Nathan Rutherford is a nice guy.
Affably played by comedy veteran Ed Helms, Nathan holds tours for school groups in his house/museum, treats his teenage personal assistant Bobby Yang (Jesse Leigh) with kindness, and supports his best friend Reagan Wells (Jana Schmieding, Cheyenne River Lakota Sioux), a member of the fictional Minishonka tribe. He’s even friendly with Terry Thomas (Michael Greyeyes, Nêhiyaw from Muskeg Lake Cree Nation), CEO of the Minishonka casino. There’s no one Nathan won’t greet with a handshake and a nugget of history from his New York hometown Rutherford Falls.
Created by Sierra Teller Ornelas (Navajo), along with Helms and Michael Schur, “Rutherford Falls” is a character-driven sitcom about lovable weirdos living together. Like the other shows Schur co-created, particularly “Parks & Recreation” and “Brooklyn Nine-Nine,” “Rutherford Falls” features a good-hearted doofus living in a diverse community, whose personal foibles strike comedy gold. But where those shows had problems that resolved in less than 30 minutes, the conflicts in “Rutherford Falls” never get fixed.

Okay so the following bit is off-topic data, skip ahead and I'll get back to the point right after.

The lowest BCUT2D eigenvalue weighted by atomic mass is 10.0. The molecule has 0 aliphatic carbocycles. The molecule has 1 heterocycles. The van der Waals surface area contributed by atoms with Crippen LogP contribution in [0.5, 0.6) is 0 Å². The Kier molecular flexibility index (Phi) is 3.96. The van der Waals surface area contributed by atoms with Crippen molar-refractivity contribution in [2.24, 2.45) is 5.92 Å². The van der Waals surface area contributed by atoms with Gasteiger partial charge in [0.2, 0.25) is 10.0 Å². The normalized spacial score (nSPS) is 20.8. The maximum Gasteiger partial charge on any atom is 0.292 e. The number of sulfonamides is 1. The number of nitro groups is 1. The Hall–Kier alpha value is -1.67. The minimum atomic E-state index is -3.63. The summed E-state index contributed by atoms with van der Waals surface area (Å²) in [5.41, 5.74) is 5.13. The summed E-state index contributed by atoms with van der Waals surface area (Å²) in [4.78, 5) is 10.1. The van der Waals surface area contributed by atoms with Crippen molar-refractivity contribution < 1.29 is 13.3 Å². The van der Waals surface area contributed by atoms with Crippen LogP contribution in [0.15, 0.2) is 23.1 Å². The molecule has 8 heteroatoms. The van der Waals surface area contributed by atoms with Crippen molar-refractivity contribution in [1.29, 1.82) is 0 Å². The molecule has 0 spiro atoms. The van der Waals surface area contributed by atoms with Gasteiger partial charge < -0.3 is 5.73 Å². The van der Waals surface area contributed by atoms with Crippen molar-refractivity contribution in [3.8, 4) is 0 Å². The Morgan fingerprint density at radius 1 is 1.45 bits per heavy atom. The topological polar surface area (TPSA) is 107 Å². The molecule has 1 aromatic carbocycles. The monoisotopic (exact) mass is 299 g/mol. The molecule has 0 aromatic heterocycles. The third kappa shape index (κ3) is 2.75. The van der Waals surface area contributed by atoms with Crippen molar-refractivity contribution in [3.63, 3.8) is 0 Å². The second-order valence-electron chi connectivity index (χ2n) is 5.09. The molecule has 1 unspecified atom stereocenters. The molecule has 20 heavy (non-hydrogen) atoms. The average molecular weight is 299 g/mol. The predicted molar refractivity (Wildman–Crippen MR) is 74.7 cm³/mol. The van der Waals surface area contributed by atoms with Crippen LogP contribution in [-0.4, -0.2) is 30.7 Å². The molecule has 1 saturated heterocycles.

Over the first 10-episode season, Nathan fights to protect a statue of his ancestor and town founder Lawrence Rutherford, despite its inconvenient position in the middle of the street. When Nathan declares that the statue (dubbed “Big Larry”) must remain because of a “legally binding … fair and honest deal” Lawrence struck with the Minishonka, Terry gets an idea. On behalf of Minishonka Nation, Terry sues Rutherford Falls for breach of contract, hoping to return to his people land stolen by the ancestors Nathan valorizes.